Better Editing Makes Better Stories

Better Editing Makes Better Stories
There are two kinds of editing. Copy editing fixes what is grammatically wrong. Style editing is about the form and how things connect. Here are seven tips to make you a stronger editor.
1. Use direct language. Be simple, not showy. AP Style changes. Oxford comma preferred. What’s the most effective way to communicate what you are saying? Use it. Make sure you know your medium. Speeches are written to be understood,not to conform to grammar.
2. Use simple words. We try to fill up the page and impress people. Instead, we should simply get the message across. Don’t waste peoples time. The smartest person can explain it quickly and simply.
3. If a sentence is to busy, break it up. Write with the sense of drama in mind. Readers naturally understand the rise and fall of the sentence. They can swallow it and move along. If it jumbles up (more than 12 words), try to break it up.
4. Cut big paragraphs in two. People read a little bit and move along. Boredom is your enemy. Attention spans are short. Think about Larry the Cable Guy. His philosophy is “if you don’t like this joke, hang on, in 7 seconds I’ll have another one.”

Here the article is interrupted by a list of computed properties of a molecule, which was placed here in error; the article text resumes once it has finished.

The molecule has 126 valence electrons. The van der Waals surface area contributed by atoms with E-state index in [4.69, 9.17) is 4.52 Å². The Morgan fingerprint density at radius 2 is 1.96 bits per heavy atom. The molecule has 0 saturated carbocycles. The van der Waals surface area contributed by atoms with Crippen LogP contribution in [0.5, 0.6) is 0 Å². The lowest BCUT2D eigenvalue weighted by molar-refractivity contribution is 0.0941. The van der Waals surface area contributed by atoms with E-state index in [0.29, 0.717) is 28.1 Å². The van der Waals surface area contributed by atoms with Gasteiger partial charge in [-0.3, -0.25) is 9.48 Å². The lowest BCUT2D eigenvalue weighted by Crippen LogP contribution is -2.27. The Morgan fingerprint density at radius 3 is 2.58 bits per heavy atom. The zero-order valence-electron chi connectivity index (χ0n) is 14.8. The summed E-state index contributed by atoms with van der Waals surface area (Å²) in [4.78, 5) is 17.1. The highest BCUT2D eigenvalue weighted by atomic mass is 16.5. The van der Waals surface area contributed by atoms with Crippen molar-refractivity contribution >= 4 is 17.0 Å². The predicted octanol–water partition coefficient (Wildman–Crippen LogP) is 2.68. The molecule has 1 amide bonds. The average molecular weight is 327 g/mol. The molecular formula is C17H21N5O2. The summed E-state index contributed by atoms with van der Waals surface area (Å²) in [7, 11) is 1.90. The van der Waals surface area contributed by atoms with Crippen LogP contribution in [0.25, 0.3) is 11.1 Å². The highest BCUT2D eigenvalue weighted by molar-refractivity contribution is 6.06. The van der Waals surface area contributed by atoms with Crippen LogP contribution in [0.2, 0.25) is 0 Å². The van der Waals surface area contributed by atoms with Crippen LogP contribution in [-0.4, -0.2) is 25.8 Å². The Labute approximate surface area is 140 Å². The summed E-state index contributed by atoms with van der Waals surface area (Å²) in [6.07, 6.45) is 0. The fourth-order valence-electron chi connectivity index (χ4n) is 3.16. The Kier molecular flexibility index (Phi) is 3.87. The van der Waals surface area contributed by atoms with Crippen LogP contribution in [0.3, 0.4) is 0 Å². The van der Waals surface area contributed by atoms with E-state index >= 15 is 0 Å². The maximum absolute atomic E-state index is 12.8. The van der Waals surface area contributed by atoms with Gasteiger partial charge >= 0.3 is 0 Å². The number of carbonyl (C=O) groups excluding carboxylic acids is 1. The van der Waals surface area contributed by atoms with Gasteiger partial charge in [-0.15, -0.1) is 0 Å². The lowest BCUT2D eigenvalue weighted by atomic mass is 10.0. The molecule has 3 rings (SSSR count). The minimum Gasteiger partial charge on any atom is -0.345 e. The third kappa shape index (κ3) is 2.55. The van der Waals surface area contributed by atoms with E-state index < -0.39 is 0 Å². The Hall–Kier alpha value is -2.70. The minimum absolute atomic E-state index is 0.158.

5. Avoid passive voice. Inspect the opening. The first sentence in the paragraph needs to have the point you were trying to make. If it doesn’t advance the narrative, get rid of it. Show no mercy. Take a cue from Clint Eastwood. When directing, he always cuts 2 of his favorite scenes from the movie because he says they are probably just for him.
6. Avoid cliches. Circle them. Mark them and replace it. Why do we use them? It’s easier than coming up with something original. It relieves us of being precise about our meaning. Not sure what a cliche is? Think about phrases like: under the radar, thrown under the bus, scalable, actionable, synergy, peel the onion, core competency, wheelhouse, window of opportunity.
7. Stop saying very. And extremely, greatly, and every other intensifiers.
Make sure you’re passing along these techniques if you’re the editor of another writers work. Don’t just edit, educate. It’s easy to change their work and move on. If you’re goal is to only get the work off your desk, you’re missing a chance to help someone improve. Edit face to face when you can. At the very least, explain to them why you made the changes. Offer encouragement.
These seven edits will make your copy clear and readable for any audience.

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